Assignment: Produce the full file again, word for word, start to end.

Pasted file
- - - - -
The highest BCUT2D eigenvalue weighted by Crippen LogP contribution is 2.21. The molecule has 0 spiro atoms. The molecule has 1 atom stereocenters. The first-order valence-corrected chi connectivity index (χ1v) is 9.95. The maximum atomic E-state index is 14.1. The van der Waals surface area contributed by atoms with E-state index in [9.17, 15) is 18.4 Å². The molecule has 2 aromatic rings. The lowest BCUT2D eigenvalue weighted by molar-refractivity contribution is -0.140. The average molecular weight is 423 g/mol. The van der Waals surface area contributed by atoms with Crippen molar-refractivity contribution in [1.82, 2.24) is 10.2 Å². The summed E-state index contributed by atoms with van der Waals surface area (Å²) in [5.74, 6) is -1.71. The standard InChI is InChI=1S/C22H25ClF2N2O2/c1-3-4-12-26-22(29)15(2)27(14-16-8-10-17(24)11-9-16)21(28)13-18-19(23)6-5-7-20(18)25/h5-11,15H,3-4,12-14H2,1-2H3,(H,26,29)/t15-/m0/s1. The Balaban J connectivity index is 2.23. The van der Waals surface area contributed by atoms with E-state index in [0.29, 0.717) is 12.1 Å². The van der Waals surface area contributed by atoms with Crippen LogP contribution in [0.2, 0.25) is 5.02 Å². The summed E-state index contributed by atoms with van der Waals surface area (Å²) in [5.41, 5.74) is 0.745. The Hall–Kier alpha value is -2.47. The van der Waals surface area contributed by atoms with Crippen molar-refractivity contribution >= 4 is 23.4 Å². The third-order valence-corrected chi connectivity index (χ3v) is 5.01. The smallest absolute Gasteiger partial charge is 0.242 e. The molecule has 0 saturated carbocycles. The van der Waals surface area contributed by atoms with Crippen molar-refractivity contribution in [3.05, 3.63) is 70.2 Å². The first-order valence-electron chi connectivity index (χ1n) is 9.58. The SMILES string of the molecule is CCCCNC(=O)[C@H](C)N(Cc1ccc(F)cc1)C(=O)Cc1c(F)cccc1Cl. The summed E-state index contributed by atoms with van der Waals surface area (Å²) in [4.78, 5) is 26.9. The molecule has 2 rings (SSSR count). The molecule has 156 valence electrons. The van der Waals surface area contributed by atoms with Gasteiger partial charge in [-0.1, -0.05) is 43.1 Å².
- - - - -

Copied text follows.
The highest BCUT2D eigenvalue weighted by Crippen LogP contribution is 2.21. The molecule has 0 spiro atoms. The molecule has 1 atom stereocenters. The first-order valence-corrected chi connectivity index (χ1v) is 9.95. The maximum atomic E-state index is 14.1. The van der Waals surface area contributed by atoms with E-state index in [9.17, 15) is 18.4 Å². The molecule has 2 aromatic rings. The lowest BCUT2D eigenvalue weighted by molar-refractivity contribution is -0.140. The average molecular weight is 423 g/mol. The van der Waals surface area contributed by atoms with Crippen molar-refractivity contribution in [1.82, 2.24) is 10.2 Å². The summed E-state index contributed by atoms with van der Waals surface area (Å²) in [5.74, 6) is -1.71. The standard InChI is InChI=1S/C22H25ClF2N2O2/c1-3-4-12-26-22(29)15(2)27(14-16-8-10-17(24)11-9-16)21(28)13-18-19(23)6-5-7-20(18)25/h5-11,15H,3-4,12-14H2,1-2H3,(H,26,29)/t15-/m0/s1. The Balaban J connectivity index is 2.23. The van der Waals surface area contributed by atoms with E-state index in [0.29, 0.717) is 12.1 Å². The van der Waals surface area contributed by atoms with Crippen LogP contribution in [0.2, 0.25) is 5.02 Å². The summed E-state index contributed by atoms with van der Waals surface area (Å²) in [5.41, 5.74) is 0.745. The Hall–Kier alpha value is -2.47. The van der Waals surface area contributed by atoms with Crippen molar-refractivity contribution >= 4 is 23.4 Å². The third-order valence-corrected chi connectivity index (χ3v) is 5.01. The smallest absolute Gasteiger partial charge is 0.242 e. The molecule has 0 saturated carbocycles. The van der Waals surface area contributed by atoms with Crippen molar-refractivity contribution in [3.05, 3.63) is 70.2 Å². The first-order valence-electron chi connectivity index (χ1n) is 9.58. The SMILES string of the molecule is CCCCNC(=O)[C@H](C)N(Cc1ccc(F)cc1)C(=O)Cc1c(F)cccc1Cl. The summed E-state index contributed by atoms with van der Waals surface area (Å²) in [4.78, 5) is 26.9. The molecule has 2 rings (SSSR count). The molecule has 156 valence electrons. The van der Waals surface area contributed by atoms with Gasteiger partial charge in [-0.1, -0.05) is 43.1 Å².